Saturday, June 12, 2010

MUTEK 2010, Postscript

-- I saw performances by 51 acts, totaling approx 40-42 hours of music plus another four hours spread over three panels/Q&A sessions, for about 44-46 hours of MUTEK activities. This included possibly the longest day of live music ever in my life (Day Four, fourteen hours from start to finish, about ten of those hours were spent watching live music). That's my best estimate, since I didn't keep track of the clock like I did in 2003, when I saw "just" 42 h 45 m of performances plus panels/discussions. Well, that explains why I was so tired by Day Five. Actually, it wasn't so much that I was tired, I wasn't exactly dead on my feet, but I was far less enthused about spending a fifth straight day going out to the clubs. Then again, I've never been to any sort of conference where I wasn't almost completely burned out by the fifth day.

-- The best five performances of the festival were:
1. Nurse With Wound
2. Shed
3. King Midas Sound
4. Aun
5. Moritz von Oswald Trio

In the second tier I'd put (in no particular order): Minilogue, Henrik Schwarz, Matmos, Nathan Fake, and Theo Parrish.

On paper, the lineup wasn't as strong as it has been in the past, for instance, both Gas and Moderat performed last year and I would have given my front teeth to see either of them, which I wouldn't say about anyone who performed this year. However, the acts I was most anticipating were all fantastic and more than delivered on my expectations (namely, my entire top five minus Aun, who were new to me), and there were no duds, so you can't ask for much more than that.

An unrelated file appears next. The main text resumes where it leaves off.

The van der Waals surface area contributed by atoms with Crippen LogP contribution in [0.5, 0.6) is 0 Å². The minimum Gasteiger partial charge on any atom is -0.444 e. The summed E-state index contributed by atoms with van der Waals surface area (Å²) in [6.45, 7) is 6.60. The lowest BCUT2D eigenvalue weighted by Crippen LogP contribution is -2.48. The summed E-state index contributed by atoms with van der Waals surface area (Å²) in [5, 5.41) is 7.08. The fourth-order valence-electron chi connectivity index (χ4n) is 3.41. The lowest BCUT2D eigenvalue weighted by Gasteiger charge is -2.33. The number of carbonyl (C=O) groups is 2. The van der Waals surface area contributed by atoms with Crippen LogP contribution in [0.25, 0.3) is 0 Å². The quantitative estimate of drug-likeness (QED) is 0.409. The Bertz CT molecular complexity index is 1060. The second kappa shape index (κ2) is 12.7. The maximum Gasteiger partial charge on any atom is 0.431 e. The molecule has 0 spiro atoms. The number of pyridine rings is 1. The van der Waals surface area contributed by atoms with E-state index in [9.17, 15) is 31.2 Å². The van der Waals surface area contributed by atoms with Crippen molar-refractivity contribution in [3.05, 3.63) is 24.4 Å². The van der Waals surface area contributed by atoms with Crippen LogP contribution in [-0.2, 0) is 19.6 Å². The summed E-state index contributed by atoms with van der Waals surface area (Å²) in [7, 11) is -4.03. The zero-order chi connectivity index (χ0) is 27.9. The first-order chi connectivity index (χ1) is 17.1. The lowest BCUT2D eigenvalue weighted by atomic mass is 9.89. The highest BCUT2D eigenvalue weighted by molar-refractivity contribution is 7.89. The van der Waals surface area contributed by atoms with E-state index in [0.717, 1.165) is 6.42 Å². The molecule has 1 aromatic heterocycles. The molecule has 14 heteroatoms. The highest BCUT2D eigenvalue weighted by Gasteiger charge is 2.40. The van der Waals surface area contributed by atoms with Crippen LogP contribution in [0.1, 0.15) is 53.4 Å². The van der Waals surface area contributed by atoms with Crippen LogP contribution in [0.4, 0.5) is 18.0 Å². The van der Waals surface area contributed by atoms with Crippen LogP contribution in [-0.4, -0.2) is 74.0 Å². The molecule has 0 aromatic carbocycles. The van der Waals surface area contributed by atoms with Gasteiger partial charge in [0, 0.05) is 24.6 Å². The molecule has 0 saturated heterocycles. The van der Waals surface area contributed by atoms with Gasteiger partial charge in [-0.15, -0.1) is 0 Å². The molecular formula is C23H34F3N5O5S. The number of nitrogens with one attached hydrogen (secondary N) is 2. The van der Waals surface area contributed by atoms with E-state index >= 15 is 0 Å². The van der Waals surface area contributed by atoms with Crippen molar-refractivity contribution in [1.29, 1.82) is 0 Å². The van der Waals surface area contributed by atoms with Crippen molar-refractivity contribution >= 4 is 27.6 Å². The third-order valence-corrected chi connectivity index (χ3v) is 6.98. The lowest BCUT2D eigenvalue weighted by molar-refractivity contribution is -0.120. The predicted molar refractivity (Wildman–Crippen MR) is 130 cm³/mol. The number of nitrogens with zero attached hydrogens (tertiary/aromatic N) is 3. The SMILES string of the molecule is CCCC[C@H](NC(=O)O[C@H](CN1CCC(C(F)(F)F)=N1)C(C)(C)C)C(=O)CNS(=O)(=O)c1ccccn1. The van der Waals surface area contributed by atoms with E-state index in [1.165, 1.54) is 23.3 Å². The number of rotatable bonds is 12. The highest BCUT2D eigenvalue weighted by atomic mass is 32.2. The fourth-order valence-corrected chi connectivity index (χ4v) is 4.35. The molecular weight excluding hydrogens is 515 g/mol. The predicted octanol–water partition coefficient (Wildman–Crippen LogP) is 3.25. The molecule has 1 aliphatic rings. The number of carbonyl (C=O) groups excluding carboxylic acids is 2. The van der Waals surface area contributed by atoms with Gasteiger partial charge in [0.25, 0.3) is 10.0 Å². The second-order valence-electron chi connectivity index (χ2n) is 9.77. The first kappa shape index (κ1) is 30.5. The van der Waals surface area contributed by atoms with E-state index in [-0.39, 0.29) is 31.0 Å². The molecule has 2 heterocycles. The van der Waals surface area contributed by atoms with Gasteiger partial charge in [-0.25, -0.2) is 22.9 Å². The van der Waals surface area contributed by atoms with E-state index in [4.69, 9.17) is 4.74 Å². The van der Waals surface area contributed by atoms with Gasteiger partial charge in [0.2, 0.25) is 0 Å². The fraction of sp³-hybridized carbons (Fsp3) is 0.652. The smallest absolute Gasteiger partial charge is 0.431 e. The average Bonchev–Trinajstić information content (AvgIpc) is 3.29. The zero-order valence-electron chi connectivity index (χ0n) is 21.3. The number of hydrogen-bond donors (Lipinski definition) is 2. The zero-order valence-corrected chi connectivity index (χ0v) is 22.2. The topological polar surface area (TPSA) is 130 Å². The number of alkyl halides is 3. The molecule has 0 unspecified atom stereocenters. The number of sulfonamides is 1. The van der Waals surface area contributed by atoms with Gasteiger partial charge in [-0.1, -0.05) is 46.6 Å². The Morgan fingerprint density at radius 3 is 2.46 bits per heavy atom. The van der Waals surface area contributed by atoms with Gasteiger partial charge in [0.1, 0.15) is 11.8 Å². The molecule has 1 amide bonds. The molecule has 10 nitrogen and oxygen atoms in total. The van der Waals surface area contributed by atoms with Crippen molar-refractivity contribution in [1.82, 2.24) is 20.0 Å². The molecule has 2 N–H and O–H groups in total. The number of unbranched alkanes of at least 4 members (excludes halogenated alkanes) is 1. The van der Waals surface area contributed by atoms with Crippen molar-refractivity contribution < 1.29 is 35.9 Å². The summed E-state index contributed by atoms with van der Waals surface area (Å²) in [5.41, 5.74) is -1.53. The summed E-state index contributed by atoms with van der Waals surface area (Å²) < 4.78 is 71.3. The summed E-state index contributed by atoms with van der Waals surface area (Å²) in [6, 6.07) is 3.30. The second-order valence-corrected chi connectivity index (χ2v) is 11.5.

-- I was trying to tell my story by using the photos to guide the narrative, with the limitation of one photo per act (the exceptions were Senor Coconut and Theo Parrish). I tried to take pictures of everyone, but not every band I saw was pictured in the blog recap. If the pictures weren't good or interesting enough, I didn't include them even if I liked the performance. Although as you might expect, if I was really enjoying the performance then I generally went more out of my way to get quality photos.